You know Mike Montgomery must have won a lot of games, because there’s the inevitable debate about just how many. That’s the way it is with coaching legends. Only through considerable research and debate did our paper settle on a number of wins for Marv Harshman, and that’s how it is for Monty. Sports-reference.com has him at 676 career wins, Cal makes it 677.
Whatever. He won a lot of whole lot of games in a 32-year head-coaching career (45 overall), and my concern is, he may not be getting the acclaim he’s due.
There will be debate about whether Montgomery is deserving of the Naismith Hall of Fame, and my vote would be yes. But the hall is the very definition of a moving target. He’s 19th on the career list for Division 1 victories, and only three coaches in front of him are not in the hall — Eddie Sutton, who is No. 7; Lefty Driesell, in 8th; and Lou Henson, in 10th.
But Montgomery is also ahead of two late Northwest icons who made the hall — Oregon State’s Ralph Miller, 21st on that list, and Harshman, who is far down the list because of the 13 years he spent at the start of his career at non-Division 1 Pacific Lutheran.
Long story short, the standards at the hall may have changed, and there’s unquestionably more NBA influence in the hall these days. Monty certainly won’t make it on the strength of his short tenure with the Golden State Warriors several years back.
He never won a national title, but he did go to a Final Four, something neither Miller nor Harshman did.
I’d lobby for him mostly on the basis of his stunning job at Stanford, and the school’s historic woes before he got there.
Think about this: Starting with the 1973-74 season through 1985-86 — 13 seasons — Stanford never reached .500 in Pac-8/10 games. During that stretch, it went 55-141 in conference.
Montgomery shows up, and in his first season, Stanford goes 9-9 in the Pac-10. Two years later, Stanford is 15-3 and in its first NCAA tournament since 1942.
But the real measure of Montgomery’s power at Stanford is in the fact that when the Cardinal was at its peak, it went toe-to-toe with the reigning colossus of the league, Lute Olson’s Arizona.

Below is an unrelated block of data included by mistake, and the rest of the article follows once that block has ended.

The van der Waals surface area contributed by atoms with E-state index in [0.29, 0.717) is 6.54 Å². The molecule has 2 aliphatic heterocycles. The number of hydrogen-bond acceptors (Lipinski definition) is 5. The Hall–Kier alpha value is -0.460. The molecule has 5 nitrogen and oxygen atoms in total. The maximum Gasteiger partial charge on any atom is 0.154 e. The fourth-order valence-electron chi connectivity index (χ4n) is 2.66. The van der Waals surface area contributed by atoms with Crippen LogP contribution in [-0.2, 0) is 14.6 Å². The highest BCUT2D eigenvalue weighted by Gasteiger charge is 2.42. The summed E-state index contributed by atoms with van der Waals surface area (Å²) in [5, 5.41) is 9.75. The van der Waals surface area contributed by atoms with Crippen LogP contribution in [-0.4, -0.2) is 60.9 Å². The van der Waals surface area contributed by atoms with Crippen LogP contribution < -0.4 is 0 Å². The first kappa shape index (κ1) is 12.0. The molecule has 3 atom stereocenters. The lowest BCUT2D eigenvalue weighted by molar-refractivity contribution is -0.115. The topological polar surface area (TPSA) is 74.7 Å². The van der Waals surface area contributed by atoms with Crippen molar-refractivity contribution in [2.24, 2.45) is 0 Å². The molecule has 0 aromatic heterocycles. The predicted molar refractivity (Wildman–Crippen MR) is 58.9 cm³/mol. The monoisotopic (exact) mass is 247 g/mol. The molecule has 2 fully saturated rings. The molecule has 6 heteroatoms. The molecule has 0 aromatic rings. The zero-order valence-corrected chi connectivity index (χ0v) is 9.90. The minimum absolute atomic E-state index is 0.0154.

Chew on this number: From 1998 to 2001, four seasons, Stanford went 50 games over .500 in league. Fifty. In 1998 and 1999, Stanford went 15-3 and exchanged the league title with ‘Zona. Another 15-3 record in 2000 meant a tie with the Wildcats. And 16-2 in 2001 again won the league outright. The run was 61-11 over a four-year span of Pac-10 games.
After six years at Cal, Montgomery finishes 282-150 in Pac-10/12 games, a flat-footed tie for No. 20 all-time at .6527 with UCLA’s Walt Hazzard, who, oddly, had exactly one-sixth the wins and one-sixth the losses (47-25). Just ahead of them are Ralph Miller at .658 and Tippy Dye, the former Washington coach, at .656.
But among the guys who did this for awhile in the conference — 10 years or more — he’s fifth, and the company is pretty good. John Wooden, Olson, Ben Howland and Miller are ahead of him.
Montgomery’s 1998 Stanford team had a magical run to San Antonio and the Final Four, losing 86-85 in overtime to eventual winner Kentucky in the national semis. Otherwise, the NCAA tournament wasn’t always so kind to Monty; he had three No. 1 seeds, two of which were bounced in the second round (one of those in Seattle, by Alabama, in 2004). The third one carried to the Elite Eight in 2001.
In fact, Monty is pretty good proof of how hard it is to win in the NCAA tournament. Think he could coach a little? He ends with a record of 18-16 in NCAA-tournament games.
His run at Cal was successful but not off the charts. He took the Bears to four NCAA tournaments, going 2-4 in the big dance. But he had three conference players of the year in that span.
He was a bit of a throwback to a time when it was OK to say what was on your mind. And he usually did, often dryly. A year ago, I couldn’t bring myself to brutalize him when, one Sunday night against USC, he grabbed the Bears’ star, Allen Crabbe, in a Cal huddle to bring him to focus. No, it wasn’t right, but it was a call to urgency, a last resort to try to pull Crabbe out of a funk. The player seemed to understand, and so did his family.
Now he’s gone, and I wouldn’t want to be the guy following him. We may not see Mike Montgomery’s kind again soon.